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CEO Best Practice: Scenario Planning

Executive Tools

  • Executive Summary
  • Self Assessment Checklist

Expert Practices Articles

  • Scenario Planning: An Introduction
  • Scenario Planning: The Process
  • Benefits of Scenario Planning
  • Telling Stories
  • What the Future Might Look Like

Book List: Scenario Planning

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CEO Best Practice: Scenario Planning

Executive Summary

  • Scenario Planning: An Introduction
  • Scenario Planning: The Process
  • Benefits of Scenario Planning
  • Telling Stories
  • What the Future Might Look Like

Scenario Planning: An Introduction

"Scenario planning isn't the same thing as strategic planning," says Vistage speaker Gideon Malherbe. "Basic strategic planning tends to address the accidents of the day, such as the decision to reduce inventory because of a downturn in the economy. Scenario planning looks at what's going to happen tomorrow. It's focused on understanding what the future will look like, so that CEOs can build their organizations accordingly."

Fellow Vistage speaker William Poppei agrees: "With scenario planning, we encourage business leaders to imagine not just one, but a variety of future possibilities. When I meet with CEOs and other senior executives, I tell them, 'Take your imagination out of the corral and let it fly!'"

The Vistage experts stress that scenario planning is an outstanding learning tool -- a way to learn about the future through a deeper understanding of the major driving forces affecting all of us today. In a group setting, executives engaged in scenario planning exchange knowledge and ideas, constructing a selection of "future stories" that expand their understanding of the current business environment and broaden their perception of future events.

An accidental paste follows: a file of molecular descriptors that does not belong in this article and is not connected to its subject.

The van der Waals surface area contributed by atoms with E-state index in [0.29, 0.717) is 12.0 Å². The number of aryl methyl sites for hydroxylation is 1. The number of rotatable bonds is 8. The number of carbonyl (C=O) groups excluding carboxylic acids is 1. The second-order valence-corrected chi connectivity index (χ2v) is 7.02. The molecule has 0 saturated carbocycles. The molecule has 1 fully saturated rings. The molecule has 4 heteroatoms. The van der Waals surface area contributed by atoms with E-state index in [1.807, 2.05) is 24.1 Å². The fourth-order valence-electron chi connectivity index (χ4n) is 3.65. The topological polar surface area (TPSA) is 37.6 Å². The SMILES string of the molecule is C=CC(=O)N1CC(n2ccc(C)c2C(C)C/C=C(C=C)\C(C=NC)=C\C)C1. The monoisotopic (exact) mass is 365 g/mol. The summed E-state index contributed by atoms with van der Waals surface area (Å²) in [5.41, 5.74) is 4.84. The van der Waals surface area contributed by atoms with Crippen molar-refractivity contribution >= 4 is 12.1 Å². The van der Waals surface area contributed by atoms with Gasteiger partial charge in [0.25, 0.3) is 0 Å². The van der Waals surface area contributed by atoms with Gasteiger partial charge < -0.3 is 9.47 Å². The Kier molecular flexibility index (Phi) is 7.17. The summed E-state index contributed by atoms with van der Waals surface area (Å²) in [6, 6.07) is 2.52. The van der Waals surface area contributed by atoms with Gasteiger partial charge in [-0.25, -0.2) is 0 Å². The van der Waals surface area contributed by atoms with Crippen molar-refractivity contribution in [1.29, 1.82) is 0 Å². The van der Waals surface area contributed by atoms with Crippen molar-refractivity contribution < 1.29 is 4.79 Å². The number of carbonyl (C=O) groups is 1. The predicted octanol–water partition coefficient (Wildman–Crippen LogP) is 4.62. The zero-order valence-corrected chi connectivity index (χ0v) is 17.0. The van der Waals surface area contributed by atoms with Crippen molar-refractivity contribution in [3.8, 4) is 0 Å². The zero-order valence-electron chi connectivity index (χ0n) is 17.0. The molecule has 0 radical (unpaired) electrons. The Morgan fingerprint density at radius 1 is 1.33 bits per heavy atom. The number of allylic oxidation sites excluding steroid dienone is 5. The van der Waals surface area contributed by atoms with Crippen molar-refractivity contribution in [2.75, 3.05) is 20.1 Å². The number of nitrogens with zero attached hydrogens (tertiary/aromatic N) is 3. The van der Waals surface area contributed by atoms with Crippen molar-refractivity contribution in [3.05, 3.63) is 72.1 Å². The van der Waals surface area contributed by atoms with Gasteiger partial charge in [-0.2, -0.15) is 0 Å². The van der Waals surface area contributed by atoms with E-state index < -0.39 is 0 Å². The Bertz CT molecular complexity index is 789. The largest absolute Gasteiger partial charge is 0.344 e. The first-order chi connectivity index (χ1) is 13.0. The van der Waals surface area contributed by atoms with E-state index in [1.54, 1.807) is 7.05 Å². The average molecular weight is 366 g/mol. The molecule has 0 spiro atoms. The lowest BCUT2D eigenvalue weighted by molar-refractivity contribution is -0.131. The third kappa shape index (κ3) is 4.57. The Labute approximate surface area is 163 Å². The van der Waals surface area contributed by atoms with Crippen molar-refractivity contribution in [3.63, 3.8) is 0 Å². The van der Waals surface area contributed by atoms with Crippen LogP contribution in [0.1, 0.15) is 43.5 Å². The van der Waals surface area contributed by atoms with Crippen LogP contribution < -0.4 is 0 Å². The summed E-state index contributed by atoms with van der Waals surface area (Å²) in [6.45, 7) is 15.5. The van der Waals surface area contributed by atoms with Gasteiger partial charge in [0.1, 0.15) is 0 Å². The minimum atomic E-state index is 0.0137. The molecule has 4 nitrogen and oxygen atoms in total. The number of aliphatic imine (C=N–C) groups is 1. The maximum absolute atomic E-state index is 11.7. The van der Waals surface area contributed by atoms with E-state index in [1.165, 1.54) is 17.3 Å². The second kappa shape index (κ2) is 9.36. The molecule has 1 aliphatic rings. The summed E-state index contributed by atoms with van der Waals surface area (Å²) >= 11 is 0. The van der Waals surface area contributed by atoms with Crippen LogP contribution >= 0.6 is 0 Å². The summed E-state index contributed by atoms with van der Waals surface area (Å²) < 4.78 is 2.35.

"Driving forces," the most significant trends likely to affect the larger world, generally represent four categories:

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Scenario Planning: The Process

The basic approach in scenario planning is two-fold, says Malherbe:

  1. Know your core competencies. The starting point for any future thinking is knowing your strengths as they exist right now. Know as well your organization's strategic advantage in the marketplace.
  2. Identify forces and trends. Has your company taken the time to seriously pinpoint forces that affect your financial performance -- now and in years to come?

"In some industries, the driving forces are obvious," Malherbe says, citing, for example, the dominant influence of political and environmental sentiments on the forest industry. In the coming years, what if the environmental lobby becomes stronger or, conversely, less influential?

Poppei strongly urges participants to think out-of-the-box. A key to his approach is giving people a fundamental change to think about. "A good example is the Internet, which facilitates communication to and from any locality in the world," he says. "Now we don't need central meeting spaces any longer. How is your business different when all your customers and suppliers, as well as your competition, is in the same room and can talk to each other at the same time?"